School bond campaign seeks success with YouTube song

February 21, 2012

The members of Listen Up — Sarah Kim, Monti Fleck, Luca Nardi, Emily Rudolph and Caitlin Neill (from left) — perform the ‘Pass the Bond’ song on a video shot at Issaquah Valley Elementary School. YouTube

An unlikely combination of a local school bond issue and a veteran Broadway lyricist has made local celebrities out of five young girls known collectively as Listen Up.

As of Feb. 16, a YouTube video of them performing Martin Charnin’s “Pass the Bond” song had received about 2,000 hits.

“I think it’s really great that this is happening,” said Luca Nardi, 10, one of the members of Listen Up.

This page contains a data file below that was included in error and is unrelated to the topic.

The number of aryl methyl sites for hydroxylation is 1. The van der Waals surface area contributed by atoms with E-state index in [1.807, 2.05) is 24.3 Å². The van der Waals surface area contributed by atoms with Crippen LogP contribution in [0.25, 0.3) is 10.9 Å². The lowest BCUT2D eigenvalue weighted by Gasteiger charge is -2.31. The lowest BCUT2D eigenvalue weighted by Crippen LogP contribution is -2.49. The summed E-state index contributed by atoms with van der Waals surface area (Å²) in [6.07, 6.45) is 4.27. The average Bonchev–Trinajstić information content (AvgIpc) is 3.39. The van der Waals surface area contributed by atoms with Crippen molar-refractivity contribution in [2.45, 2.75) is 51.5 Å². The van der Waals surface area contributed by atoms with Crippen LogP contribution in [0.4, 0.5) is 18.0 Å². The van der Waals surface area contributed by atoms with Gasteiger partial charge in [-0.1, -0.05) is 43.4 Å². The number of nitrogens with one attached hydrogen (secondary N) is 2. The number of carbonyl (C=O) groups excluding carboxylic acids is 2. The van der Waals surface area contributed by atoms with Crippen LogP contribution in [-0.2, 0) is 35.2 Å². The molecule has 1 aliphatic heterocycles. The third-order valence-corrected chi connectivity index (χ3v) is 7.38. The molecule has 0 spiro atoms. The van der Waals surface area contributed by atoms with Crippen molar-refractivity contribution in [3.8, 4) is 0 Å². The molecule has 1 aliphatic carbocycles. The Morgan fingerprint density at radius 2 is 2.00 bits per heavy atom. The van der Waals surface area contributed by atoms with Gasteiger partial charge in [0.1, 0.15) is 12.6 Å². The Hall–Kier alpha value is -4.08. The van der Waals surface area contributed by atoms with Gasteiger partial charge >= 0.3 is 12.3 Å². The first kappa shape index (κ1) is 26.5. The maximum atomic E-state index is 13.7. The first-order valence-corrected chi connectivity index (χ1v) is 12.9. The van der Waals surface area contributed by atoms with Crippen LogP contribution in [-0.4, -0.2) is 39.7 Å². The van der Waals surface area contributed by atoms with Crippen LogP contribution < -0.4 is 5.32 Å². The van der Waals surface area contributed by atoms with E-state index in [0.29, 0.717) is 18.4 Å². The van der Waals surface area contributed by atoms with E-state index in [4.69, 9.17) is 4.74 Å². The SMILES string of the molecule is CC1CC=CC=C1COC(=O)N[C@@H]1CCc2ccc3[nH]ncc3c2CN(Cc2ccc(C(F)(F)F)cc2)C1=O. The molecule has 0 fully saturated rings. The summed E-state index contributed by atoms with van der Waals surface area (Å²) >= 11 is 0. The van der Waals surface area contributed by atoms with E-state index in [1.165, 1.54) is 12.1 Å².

Fellow singer and friend Monti Fleck, 10, said having the video gain some notoriety was “weird and cool” at the same time.

The song was written to promote the Issaquah School District’s construction bond issue that’s on the April ballot. That the catchy lyrics work so well is no accident.

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Listen Up sings ‘Pass the Bond’ / Feb. 13, 2012

February 21, 2012

Teen performers offer middle school musical, ‘13’

April 5, 2011

Some milestones trigger stomach-churning dread.

Turning 40 comes to mind, but turning, say, 18 or 21 does not.

The Village Theatre KIDSTAGE production of ‘13’ includes the work of adults Casey Craig, choreographer (far left) and Suzie Bixler, director, along with Matt Sleeth, 15, as Evan Goldman, and Katie Griffith, 13, as Patrice DeCrette. By Greg Farrar

The latest musical from the KIDSTAGE program at Village Theatre stares down another fraught numeral: 13, the year acne and angst transform cherubic children into temperamental teenagers.